Ladies and gents, let me introduce you to Laura Fisher. Laura is a 43 year old mother of three. She has experience of OCR racing, but don’t worry, she saw the error of her ways and in the last few years has persued running as her sport of choice. She’s done a good few long obstacle/adventure runs including Spartan Beast, Man Vs Lakes and Man Vs Coast, as well as one road marathon (Manchester) and countless half marathons, 20 mile, 10 mile, and 10k races. Her dream has always been to do a multi-day event…. she just didn’t think her first one would be so many multi days.
“I decided to this because I can. For once the stars seemed to all align to make this possible – I had a good level of fitness and support from my family to look after the kids and I was looking for a way to test myself” explains Laura. “That’s not to say that I’ve not been held back by certain things. Until recently I wouldn’t have had enough confidence to take on something as big as this. I’m still terrified by certain aspects of this event, but my over-riding emotion is excitement for the adventure – and it’s this feeling that makes me know it’s the right time to take this on.”
As a mother of three, Laura suffers from classic maternal guilt and logistics issues. “It’s a huge barrier to committing to these events is the logistics of actually getting out of the house to do them. When I started running, I could barely sneak away for a local 10k race without someone desperately needing me – the idea of 9 days away was frankly, laughable. As the kids get older (currently 14, 11 and 10) this side of things gets easier. I am lucky that I have the support of my family on this one.”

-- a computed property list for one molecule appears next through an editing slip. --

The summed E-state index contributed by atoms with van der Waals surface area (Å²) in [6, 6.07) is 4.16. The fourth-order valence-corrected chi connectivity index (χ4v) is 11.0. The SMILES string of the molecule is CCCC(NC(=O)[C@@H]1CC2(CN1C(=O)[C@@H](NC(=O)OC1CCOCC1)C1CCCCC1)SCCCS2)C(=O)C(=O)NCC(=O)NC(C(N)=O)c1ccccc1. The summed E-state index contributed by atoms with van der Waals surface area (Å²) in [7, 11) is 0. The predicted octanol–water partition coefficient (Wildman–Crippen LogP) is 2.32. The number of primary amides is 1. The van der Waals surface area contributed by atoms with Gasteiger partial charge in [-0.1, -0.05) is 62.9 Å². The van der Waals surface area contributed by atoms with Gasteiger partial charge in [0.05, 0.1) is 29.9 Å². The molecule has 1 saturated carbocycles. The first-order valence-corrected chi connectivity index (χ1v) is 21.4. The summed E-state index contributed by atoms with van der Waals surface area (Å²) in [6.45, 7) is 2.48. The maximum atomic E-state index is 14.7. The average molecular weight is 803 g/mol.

This point hammers home those made in my previous blog. Very rarely have I heard a male adventurer or racer say they have guilt about leaving their children or partner to persue their adventure goals. I believe this is something that fundamentally holds women back from doing stuff like this. I don’t think they feel like they have a right to take part. Most of them don’t even ask. It’s something that has to change. An active partner is a happy partner. Think about it. Makes sense right?
“I see this challenge as a make or break moment in my life” continues Laura. “This is by far the biggest physical and mental challenge I have undertaken and I feel that at the end I will either be saying, ‘Never again!’ or, ‘What’s next?’. For this reason I haven’t booked any other events post-Hebrides – because I have no idea how I will feel. Either way, I need to prepare for the inevitable comedown from such a huge undertaking. As I write this I’m constantly thinking about longer and bigger challenges – ones that are filled with adventure and excitement, not just measured in minutes per mile. For me, it’s all about living the experience, exploring, learning something along the way and sharing it all with like-minded individuals. I truly hope I’m not broken at the end of this and that I have the support, money and strength to aim for bigger and more ambitious goals.”